So it's through a lot of the different departments of the firm are feeling some change as a result of these developments. And candidly my role in that is to lead people to understand how important this is for the future of our company over the 10, and 15 and 20 year time frame, and to help attract and retain and build the best talent in the business. And I am trying to help that team do that. And in terms of externally visible milestones that you can see, I think most of it is going to be in the numbers that we report on this quarter. I don't know how else to direct you to get a better insight into the developments.

The business like all of our business depends to a great extent on investment performance. And the optimism that we have is driven first and foremost by excellent performance. And that’s the key variable for us, if that would go away, this would change quickly. And so that would be the one thing I call your attention to in trying to understand the future path of the business.

Operator

Your next question comes from the line of Jonathan McMillan [ph] with Susquehanna.

Jonathan McMillan – Susquehanna

Greg, just wondering if you could help me understand the $80 million cash outflow in investment activities. Just want to know where that cash went during the quarter.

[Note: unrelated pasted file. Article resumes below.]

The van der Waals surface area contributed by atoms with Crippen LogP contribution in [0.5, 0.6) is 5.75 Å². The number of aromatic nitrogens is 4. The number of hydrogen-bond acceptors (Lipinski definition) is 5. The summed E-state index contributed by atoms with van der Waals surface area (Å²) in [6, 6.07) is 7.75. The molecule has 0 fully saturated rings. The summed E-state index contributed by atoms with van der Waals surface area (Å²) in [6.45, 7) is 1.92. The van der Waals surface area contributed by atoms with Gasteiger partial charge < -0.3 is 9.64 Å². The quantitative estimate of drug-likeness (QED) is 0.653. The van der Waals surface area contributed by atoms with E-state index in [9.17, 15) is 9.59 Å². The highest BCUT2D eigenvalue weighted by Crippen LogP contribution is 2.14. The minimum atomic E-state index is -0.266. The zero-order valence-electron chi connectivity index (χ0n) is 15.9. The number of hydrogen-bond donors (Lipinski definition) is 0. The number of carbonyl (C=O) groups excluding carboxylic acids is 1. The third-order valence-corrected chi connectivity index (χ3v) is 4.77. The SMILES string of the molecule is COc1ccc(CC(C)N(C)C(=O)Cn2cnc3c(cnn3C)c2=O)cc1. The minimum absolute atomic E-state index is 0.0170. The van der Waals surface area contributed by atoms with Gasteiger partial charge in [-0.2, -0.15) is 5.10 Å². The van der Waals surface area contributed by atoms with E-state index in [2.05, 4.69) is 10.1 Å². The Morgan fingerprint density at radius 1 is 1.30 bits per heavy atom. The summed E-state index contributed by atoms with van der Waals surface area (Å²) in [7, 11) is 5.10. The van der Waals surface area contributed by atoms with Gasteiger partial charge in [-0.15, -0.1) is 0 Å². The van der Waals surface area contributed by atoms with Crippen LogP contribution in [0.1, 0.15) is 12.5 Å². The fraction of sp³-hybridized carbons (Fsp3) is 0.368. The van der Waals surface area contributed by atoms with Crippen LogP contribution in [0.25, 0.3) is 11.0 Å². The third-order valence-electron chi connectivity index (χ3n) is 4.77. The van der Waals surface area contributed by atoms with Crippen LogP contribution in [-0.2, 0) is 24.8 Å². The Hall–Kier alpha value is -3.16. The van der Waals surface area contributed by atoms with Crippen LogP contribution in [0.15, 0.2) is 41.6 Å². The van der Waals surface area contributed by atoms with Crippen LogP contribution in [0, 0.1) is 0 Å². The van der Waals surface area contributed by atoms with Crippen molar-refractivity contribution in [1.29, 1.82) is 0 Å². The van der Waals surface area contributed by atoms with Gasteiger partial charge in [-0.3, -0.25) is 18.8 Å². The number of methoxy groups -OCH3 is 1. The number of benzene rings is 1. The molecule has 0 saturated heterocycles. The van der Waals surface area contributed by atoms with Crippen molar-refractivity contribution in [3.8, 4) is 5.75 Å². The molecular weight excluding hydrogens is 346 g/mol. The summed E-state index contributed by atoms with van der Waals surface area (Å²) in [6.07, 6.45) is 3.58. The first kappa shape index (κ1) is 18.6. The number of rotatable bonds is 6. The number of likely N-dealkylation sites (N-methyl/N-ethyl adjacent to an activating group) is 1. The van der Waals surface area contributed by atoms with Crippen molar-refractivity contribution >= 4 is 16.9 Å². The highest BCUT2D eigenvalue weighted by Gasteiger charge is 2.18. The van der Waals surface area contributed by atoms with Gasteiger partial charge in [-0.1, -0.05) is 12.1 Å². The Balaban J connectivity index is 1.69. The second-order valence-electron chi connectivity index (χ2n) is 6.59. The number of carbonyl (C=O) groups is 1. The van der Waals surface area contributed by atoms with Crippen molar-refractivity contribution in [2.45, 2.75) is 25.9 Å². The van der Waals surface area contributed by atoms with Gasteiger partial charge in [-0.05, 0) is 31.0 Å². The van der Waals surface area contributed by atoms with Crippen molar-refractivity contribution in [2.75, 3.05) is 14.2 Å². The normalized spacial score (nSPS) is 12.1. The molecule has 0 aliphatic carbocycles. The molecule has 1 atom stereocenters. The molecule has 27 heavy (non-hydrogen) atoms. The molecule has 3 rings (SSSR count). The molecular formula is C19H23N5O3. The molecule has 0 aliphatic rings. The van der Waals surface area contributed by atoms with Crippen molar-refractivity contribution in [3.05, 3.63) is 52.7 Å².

Greg Frost

Sure. We just went out a little bit longer and bought a longer term security from an investment perspective to get a little more yield and just move some cash out. We're clearly, from a capital perspective, we have excess cash in the balance sheet plus this longer terms investments to cover our debt maturities coming due in ’11 and ’12. So it is just purely a yield move.

Jonathan McMillan – Susquehanna

Got, it. That’s helpful. And then Dick, couple more months on the job here, just wondered if you can flush out any incremental details on your strategy and institutional equities. I know you mentioned $600 million win in the channel, but just any higher level description would be helpful, just going forward.

Dick Weil

It’s pretty clear that Janus and Perkins start from a very low base in the institutional business, both domestically and internationally. And that’s an opportunity for us. It take time to win over the consultant community which drives so much of the institutional business in consultant-driven countries around the world, US, UK, to a certain extent Tokyo and others. And so it's a long battle you fight. And you try and sell them on three levels. You try and help them understand that your products are the best and you try and help them understand that your process is robust and focuses not only on return but risk control. And then you have to try and persuade them that the company itself is strong and stable.

And we haven’t necessarily had success at all those levels in the past with the institutional consultants. So that’s a key focus for us going forward. That's true domestically and internationally. And candidly that’s just a process that takes time. That’s sort of three-year battle.